Heterotheca sessiliflora (Nutt.) Shinn. ssp. fastigiata (E. Greene)
Semple


Erect Golden-Aster
Asteraceae (Sunflower Family)



 

Erect golden-aster is a leafy, many-branched perennial shrub growing to about 3' tall. The alternate leaves are very wavy-margined, crowded, slightly whitish, ± stiff and ascending, and are linear-oblong to elliptic, mucronate-tipped and covered with silky appressed hairs.  There are few to many radiate flowering heads in clusters at the tips of branchlets, with many linear, hispid-hirsute phyllaries in several series and generally less than ten yellow ray flowers and 20-40 yellow disk flowers.  The style branches of the disk flowers are papillate, and there is a well-developed pappus of bristles often exceeding the corolla tube.  The ovary is covered with tiny silky hairs.  There are several subspecies of H. sessiliflora that grow in Southern California, and this is a highly variable species.  Ssp. fastigiata is found on dry slopes, grasslands and sandy places in coastal sage scrub and chaparral to an elevation of perhaps 7000' or so in the Transverse Range, the central Peninsular Range and the San Jacintos, blooming from July to November.  This species used to be called Chrysopsis villosa which gave rise to its older common name 'hairy golden-aster.'   The first three pictures were taken in the parking area at the Mt. Baldy Ski Lift, and the last two along the Lower Clamshell Motorway in the hills above Monrovia.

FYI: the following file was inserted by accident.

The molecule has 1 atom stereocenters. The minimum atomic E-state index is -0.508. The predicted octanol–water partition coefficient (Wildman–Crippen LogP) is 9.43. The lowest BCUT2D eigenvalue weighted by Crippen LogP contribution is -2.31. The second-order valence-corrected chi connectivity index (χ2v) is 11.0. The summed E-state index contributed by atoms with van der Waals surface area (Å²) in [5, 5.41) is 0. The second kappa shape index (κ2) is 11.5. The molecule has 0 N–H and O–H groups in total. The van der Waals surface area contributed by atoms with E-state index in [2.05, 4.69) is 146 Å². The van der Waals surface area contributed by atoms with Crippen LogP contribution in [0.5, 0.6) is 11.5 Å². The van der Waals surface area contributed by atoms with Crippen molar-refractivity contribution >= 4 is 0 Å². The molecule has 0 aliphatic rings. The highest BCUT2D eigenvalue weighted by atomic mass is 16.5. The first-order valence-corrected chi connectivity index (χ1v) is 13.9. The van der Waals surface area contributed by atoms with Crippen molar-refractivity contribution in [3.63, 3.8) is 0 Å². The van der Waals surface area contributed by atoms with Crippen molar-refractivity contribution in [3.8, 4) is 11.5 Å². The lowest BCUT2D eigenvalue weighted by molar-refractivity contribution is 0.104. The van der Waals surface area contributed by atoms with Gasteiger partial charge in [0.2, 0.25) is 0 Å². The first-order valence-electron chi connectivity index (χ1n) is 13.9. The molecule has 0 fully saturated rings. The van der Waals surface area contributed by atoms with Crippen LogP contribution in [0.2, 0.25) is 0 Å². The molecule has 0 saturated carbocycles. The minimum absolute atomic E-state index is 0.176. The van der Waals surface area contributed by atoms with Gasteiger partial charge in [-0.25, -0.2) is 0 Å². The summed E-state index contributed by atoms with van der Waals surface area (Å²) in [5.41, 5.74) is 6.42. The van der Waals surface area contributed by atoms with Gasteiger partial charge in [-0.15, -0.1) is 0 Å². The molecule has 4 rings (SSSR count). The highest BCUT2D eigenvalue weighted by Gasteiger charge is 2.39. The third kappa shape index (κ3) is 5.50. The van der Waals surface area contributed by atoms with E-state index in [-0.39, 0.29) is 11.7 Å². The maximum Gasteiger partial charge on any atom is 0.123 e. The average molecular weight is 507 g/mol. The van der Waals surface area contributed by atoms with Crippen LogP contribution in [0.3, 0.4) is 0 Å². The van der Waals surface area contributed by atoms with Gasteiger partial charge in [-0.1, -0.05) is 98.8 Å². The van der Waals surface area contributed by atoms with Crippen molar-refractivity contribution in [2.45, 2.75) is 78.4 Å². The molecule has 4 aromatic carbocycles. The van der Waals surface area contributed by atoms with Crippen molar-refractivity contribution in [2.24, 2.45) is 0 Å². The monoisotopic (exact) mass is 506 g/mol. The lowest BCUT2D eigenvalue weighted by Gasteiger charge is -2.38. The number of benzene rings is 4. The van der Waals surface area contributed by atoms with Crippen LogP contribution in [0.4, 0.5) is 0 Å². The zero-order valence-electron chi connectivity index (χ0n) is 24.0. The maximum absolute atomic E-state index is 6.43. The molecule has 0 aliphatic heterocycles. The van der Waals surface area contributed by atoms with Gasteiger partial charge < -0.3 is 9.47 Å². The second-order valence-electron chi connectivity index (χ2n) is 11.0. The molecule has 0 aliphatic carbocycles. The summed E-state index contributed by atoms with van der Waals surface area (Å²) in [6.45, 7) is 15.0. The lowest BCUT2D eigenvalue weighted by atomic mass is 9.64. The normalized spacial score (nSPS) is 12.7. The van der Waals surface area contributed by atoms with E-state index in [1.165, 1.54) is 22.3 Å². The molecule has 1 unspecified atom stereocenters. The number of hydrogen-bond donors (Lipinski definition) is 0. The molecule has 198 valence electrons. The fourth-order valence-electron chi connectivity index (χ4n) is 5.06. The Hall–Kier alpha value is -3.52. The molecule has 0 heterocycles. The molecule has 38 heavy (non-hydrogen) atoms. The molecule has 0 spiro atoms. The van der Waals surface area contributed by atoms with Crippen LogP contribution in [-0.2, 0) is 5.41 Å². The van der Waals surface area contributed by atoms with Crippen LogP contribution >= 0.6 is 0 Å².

Click here for Latin name derivations: 1) Heterotheca 2) sessiliflora 3) fastigiata.
Pronunciation: het-er-o-THEE-ka seh-si-li-FLOR-a fas-ti-jee-AY-ta.
Click here for Botanical Term Meanings.

 








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